By Shane Nicholson
Gorman & Company’s planned development on South New Towne Drive has been put on hold.
The Wisconsin-based contractor issued the City of Rockford with a notice of withdrawal for the project Tuesday morning, saying they need further time to take on advice and comment from community members.
“(We) have heard feedback from many Rockford residents regarding concerns and questions over the proposed New Towne development,” Gorman told the city.
But the planned housing development is not dead according to Gorman and Mayor Larry Morrissey.
“I fully expect them to come back with a revised proposal,” Morrissey told The Rock River Times Tuesday afternoon before embarking on a business trip to represent the city to investors in China.
“It was not my suggestion that they withdraw; they came to that decision on their own.
“Ever since this project started back in January Gorman has been very willing to respond to the concerns of the community. Unfortunately at times that’s been lost in the noise surrounding the project.”
Morrissey stressed that Gorman was still committed to the South New Towne development but added that the company is going to take on board more input from area residents.
City Manager Jim Ryan echoed the mayor’s statements, saying this would hopefully allow cooler heads to prevail.
“I think (Gorman) is taking a step back here with the letter of withdrawal. It’s a good thing. It’s going to let everyone take a collective breath and take in the full concerns of the neighborhood.”
And he says that more community input could be just what Gorman and the Rockford Housing Authority (RHA) need to move forward with a more complete view of the project.
“I can’t say we were surprised with the withdrawal, but we’re pleased they’re taking a step back and reassessing what they’d submitted initially to attempt to respond to the community.”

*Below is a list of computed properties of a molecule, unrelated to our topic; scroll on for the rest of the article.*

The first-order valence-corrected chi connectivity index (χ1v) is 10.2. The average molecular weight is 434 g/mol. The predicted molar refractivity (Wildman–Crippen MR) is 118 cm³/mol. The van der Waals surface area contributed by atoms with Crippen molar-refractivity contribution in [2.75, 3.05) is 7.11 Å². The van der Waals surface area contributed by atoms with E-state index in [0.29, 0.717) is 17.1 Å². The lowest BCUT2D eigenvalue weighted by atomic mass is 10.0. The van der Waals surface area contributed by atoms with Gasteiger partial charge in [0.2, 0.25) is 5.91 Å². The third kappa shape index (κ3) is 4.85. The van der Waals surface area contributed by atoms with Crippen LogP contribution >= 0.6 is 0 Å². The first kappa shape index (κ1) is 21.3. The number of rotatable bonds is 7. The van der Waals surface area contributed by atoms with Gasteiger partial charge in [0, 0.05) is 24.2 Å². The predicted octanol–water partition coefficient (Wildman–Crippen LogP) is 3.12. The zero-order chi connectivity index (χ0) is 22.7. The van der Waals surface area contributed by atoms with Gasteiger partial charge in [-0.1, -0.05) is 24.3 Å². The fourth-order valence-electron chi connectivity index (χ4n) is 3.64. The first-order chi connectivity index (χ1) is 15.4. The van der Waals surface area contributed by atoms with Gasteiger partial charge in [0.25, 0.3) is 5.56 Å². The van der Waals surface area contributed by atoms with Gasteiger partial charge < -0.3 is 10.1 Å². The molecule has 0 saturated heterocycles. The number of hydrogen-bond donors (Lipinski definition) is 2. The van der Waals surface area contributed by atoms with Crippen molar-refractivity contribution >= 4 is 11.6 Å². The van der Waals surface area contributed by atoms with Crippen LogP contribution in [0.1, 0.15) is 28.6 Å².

Morrissey says that the delay will allow the community to come up with a cohesive strategy in concert with RHA that helps address the larger housing issue.
“New Towne is certainly an example of the challenges that arise when someone is trying to do this sort of project,” he said.
“But Gorman is acting with RHA as part of a national effort to respond to the historic failures of public housing.
“This is a national problem, and this is the start of a discussion and start of an approach to respond to those challenges.”
Critics of the project lambasted Gorman and Morrissey for not taking on more community input at the start. However, an initial community meeting at the Gregory Elementary School turned into a shouting affair as residents aired their grievances about the development.
A followup meeting at a RHA facility proved much more toned down as residents on both sides of the debate were given time to raise concerns to RHA CEO Ron Clewer.
Now Morrissey hopes that Tuesday’s step from Gorman will allow those kinds of fruitful dialogs to continue as Rockford looks for solutions to its housing problems.
“Ultimately, if Gorman has a reset opportunity here they’ll come back with a proposal that puts the best foot forward, of that I have no doubt.
“Working with residents to find a total solution to this is what everyone wants, and what everyone needs.”